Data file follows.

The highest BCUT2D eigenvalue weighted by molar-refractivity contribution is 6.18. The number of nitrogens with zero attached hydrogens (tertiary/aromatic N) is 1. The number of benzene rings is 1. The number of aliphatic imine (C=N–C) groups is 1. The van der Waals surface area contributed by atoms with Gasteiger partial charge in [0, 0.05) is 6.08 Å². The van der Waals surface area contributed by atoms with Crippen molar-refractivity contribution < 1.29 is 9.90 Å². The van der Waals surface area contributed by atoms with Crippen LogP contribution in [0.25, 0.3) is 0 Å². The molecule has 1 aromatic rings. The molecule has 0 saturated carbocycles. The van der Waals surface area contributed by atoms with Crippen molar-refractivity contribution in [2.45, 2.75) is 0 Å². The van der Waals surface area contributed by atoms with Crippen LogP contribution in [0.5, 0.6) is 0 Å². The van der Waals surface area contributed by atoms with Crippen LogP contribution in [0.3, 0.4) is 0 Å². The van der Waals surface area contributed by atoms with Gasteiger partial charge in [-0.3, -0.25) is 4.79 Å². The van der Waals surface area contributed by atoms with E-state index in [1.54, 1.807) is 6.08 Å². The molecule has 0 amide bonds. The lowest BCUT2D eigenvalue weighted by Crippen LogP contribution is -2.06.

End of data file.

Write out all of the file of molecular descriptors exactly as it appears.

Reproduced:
The highest BCUT2D eigenvalue weighted by molar-refractivity contribution is 6.18. The number of nitrogens with zero attached hydrogens (tertiary/aromatic N) is 1. The number of benzene rings is 1. The number of aliphatic imine (C=N–C) groups is 1. The van der Waals surface area contributed by atoms with Gasteiger partial charge in [0, 0.05) is 6.08 Å². The van der Waals surface area contributed by atoms with Crippen molar-refractivity contribution < 1.29 is 9.90 Å². The van der Waals surface area contributed by atoms with Crippen LogP contribution in [0.25, 0.3) is 0 Å². The molecule has 1 aromatic rings. The molecule has 0 saturated carbocycles. The van der Waals surface area contributed by atoms with Crippen molar-refractivity contribution in [2.45, 2.75) is 0 Å². The van der Waals surface area contributed by atoms with Crippen LogP contribution in [0.5, 0.6) is 0 Å². The van der Waals surface area contributed by atoms with Crippen LogP contribution in [0.3, 0.4) is 0 Å². The van der Waals surface area contributed by atoms with Gasteiger partial charge in [-0.3, -0.25) is 4.79 Å². The van der Waals surface area contributed by atoms with E-state index in [1.54, 1.807) is 6.08 Å². The molecule has 0 amide bonds. The lowest BCUT2D eigenvalue weighted by Crippen LogP contribution is -2.06.